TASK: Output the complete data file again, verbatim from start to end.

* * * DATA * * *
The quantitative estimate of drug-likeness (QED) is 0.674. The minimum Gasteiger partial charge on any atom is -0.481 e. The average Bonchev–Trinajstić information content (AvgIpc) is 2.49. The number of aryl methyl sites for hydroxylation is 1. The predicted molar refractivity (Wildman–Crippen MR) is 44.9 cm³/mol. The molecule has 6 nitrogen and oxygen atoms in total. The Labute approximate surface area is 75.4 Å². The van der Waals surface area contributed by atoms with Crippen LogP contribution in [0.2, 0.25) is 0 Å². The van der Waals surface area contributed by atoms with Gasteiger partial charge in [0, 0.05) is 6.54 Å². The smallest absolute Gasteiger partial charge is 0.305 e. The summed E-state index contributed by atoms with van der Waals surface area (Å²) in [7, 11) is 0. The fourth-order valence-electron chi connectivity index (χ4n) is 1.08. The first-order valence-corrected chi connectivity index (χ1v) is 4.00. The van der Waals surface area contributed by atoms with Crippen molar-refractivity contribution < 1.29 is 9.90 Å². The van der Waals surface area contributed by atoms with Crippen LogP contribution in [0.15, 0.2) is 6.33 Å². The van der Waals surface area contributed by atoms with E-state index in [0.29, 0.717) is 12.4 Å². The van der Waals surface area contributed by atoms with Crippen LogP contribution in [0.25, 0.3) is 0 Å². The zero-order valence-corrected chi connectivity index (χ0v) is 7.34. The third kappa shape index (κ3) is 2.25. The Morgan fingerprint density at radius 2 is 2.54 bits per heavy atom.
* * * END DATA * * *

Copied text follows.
The quantitative estimate of drug-likeness (QED) is 0.674. The minimum Gasteiger partial charge on any atom is -0.481 e. The average Bonchev–Trinajstić information content (AvgIpc) is 2.49. The number of aryl methyl sites for hydroxylation is 1. The predicted molar refractivity (Wildman–Crippen MR) is 44.9 cm³/mol. The molecule has 6 nitrogen and oxygen atoms in total. The Labute approximate surface area is 75.4 Å². The van der Waals surface area contributed by atoms with Crippen LogP contribution in [0.2, 0.25) is 0 Å². The van der Waals surface area contributed by atoms with Gasteiger partial charge in [0, 0.05) is 6.54 Å². The smallest absolute Gasteiger partial charge is 0.305 e. The summed E-state index contributed by atoms with van der Waals surface area (Å²) in [7, 11) is 0. The fourth-order valence-electron chi connectivity index (χ4n) is 1.08. The first-order valence-corrected chi connectivity index (χ1v) is 4.00. The van der Waals surface area contributed by atoms with Crippen molar-refractivity contribution < 1.29 is 9.90 Å². The van der Waals surface area contributed by atoms with Crippen LogP contribution in [0.15, 0.2) is 6.33 Å². The van der Waals surface area contributed by atoms with E-state index in [0.29, 0.717) is 12.4 Å². The van der Waals surface area contributed by atoms with Crippen LogP contribution in [0.25, 0.3) is 0 Å². The zero-order valence-corrected chi connectivity index (χ0v) is 7.34. The third kappa shape index (κ3) is 2.25. The Morgan fingerprint density at radius 2 is 2.54 bits per heavy atom.